Are we in a better place to deal with the crisis, this time around?

There are, however, several reasons to think countries will be more resilient today than they were back in the 1970s and 1980s, when an oil crisis could cause large-scale economic shock.

  • The world is less energy intensive: Today, the US generates almost three times as much output for every unit of energy consumed than it did in 1970. For Europe, this figure is more than two times.
  • Economies are more robust: Countries have come into this supply-shock crisis with strong economic momentum and above-trend growth.
  • Consumers have built up large savings: Many households amassed big cash piles during the COVID-19 pandemic, aided by government spending initiatives – allowing them to absorb higher energy costs.
  • Potential tax cuts or price caps to shield the most vulnerable: More fiscal measures could also be brought in to mitigate the impact of high commodity prices on consumers.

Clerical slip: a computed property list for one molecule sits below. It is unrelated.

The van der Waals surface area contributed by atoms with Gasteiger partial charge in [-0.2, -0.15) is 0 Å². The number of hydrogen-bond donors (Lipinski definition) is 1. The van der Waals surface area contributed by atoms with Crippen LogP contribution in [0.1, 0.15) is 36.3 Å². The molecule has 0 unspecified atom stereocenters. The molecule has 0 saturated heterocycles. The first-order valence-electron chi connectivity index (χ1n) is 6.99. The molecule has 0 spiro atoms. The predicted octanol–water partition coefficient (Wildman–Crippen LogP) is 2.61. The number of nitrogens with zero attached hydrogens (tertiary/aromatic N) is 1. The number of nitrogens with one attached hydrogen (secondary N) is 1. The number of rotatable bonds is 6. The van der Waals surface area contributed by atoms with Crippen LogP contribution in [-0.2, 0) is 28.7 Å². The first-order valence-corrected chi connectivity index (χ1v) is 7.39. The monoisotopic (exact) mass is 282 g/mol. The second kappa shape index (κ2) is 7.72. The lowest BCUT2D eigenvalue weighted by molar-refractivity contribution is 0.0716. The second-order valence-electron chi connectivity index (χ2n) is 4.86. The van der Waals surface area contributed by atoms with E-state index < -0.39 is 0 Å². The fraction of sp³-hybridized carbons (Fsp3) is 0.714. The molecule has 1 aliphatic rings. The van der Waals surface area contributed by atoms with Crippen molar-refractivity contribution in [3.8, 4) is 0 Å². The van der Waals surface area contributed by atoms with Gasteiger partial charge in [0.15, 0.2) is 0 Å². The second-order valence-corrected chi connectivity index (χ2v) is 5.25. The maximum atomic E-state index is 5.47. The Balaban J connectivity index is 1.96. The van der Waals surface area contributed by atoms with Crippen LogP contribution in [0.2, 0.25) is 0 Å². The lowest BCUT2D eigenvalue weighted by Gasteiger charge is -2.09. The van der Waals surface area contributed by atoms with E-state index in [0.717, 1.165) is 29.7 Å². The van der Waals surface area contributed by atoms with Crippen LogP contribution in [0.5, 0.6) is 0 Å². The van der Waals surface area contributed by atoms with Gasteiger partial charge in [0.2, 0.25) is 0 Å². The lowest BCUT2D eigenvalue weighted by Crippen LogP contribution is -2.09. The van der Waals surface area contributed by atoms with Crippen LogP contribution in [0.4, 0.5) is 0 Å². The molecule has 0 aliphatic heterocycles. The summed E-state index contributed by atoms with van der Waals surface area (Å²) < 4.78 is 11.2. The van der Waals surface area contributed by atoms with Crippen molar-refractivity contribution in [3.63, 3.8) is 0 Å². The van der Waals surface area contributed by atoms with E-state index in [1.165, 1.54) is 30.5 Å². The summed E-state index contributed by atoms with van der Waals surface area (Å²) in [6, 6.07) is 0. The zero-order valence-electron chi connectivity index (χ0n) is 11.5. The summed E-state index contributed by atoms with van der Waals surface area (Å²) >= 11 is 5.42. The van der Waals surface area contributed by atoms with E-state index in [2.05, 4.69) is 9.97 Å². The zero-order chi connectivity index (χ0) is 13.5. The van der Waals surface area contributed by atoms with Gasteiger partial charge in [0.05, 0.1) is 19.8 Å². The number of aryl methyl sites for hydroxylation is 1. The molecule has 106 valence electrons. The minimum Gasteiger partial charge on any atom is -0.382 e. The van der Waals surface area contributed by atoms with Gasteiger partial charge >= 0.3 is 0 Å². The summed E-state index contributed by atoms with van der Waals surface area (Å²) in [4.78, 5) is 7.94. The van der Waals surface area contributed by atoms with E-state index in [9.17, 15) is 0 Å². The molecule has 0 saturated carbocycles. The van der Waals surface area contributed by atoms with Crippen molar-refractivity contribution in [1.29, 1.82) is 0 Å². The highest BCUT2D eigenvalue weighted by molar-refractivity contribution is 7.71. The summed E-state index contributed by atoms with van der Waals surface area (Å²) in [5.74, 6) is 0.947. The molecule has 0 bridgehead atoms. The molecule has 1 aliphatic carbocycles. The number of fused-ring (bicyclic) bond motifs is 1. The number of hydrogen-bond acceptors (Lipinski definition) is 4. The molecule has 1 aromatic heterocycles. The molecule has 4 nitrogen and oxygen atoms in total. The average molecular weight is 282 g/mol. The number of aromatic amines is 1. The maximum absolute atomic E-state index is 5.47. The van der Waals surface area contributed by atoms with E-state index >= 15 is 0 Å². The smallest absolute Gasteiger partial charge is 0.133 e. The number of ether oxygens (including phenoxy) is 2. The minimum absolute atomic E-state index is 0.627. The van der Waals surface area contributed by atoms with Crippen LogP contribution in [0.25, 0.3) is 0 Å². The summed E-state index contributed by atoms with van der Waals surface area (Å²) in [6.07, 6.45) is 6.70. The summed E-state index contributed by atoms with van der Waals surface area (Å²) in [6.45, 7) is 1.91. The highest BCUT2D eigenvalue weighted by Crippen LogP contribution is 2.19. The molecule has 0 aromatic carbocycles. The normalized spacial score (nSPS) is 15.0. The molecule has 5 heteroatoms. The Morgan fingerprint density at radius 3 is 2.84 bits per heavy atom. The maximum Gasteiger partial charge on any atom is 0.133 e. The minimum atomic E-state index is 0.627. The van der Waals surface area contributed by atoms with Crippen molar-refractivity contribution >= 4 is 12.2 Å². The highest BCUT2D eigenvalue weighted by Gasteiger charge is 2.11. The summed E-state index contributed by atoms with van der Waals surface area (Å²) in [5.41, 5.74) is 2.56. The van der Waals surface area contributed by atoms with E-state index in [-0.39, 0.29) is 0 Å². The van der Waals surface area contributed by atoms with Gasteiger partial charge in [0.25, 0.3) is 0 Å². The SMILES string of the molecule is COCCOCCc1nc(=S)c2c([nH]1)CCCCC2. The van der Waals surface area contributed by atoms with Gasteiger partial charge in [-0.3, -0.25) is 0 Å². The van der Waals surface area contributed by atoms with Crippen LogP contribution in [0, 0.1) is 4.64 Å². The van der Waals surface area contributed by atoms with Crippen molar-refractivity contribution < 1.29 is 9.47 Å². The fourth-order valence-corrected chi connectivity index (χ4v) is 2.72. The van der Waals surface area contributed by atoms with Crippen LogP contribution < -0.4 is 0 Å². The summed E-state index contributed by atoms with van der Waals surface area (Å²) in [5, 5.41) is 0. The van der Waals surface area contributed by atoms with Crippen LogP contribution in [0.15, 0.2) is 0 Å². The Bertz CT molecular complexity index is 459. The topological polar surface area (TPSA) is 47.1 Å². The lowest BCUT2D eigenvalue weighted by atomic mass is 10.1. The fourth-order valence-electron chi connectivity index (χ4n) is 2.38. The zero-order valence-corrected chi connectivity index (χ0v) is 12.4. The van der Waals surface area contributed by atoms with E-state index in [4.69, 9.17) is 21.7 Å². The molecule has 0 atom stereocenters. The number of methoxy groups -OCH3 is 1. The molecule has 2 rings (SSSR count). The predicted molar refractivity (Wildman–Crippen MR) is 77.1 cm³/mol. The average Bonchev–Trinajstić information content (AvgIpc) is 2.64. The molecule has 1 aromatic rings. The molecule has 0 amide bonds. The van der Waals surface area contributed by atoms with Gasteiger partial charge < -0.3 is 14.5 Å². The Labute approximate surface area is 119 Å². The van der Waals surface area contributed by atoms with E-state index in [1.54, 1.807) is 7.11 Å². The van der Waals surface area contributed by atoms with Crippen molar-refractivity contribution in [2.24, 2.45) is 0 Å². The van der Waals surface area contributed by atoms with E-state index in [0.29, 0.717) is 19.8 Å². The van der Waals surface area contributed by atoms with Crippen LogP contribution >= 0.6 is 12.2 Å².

Market trends during oil supply shocks

Historically, gold has been a strong performer in the months following oil supply shocks (see chart) – gaining, on average, 42% at its peak 20 months after the start of any oil shock. Copper – another portfolio diversifier – also outperformed global equities in these periods, but not on the scale of gold.

Turning to sectors, it’s probably no surprise that energy was the best performer following these oil supply shocks (see chart below). Defensive sectors, such as healthcare and utilities, also typically did well, although in contrast technology was the main laggard – underperforming the market by 11% on average.

And what about today’s crisis – what do we know so far?

At the height of the current shock – on 8 March 2022 – global equities had fallen 10% (against the historic average of -7%), and the price of gold had risen 15%.

That said, in previous shocks, equities have fallen faster, with gold also appreciating more rapidly. And in terms of sectors (see chart above), what we’ve seen has so far been broadly in line with historical trends – with energy the best outperformer today followed by basic materials, financials, and utilities. Again, the worst performing sector in this shock has been technology.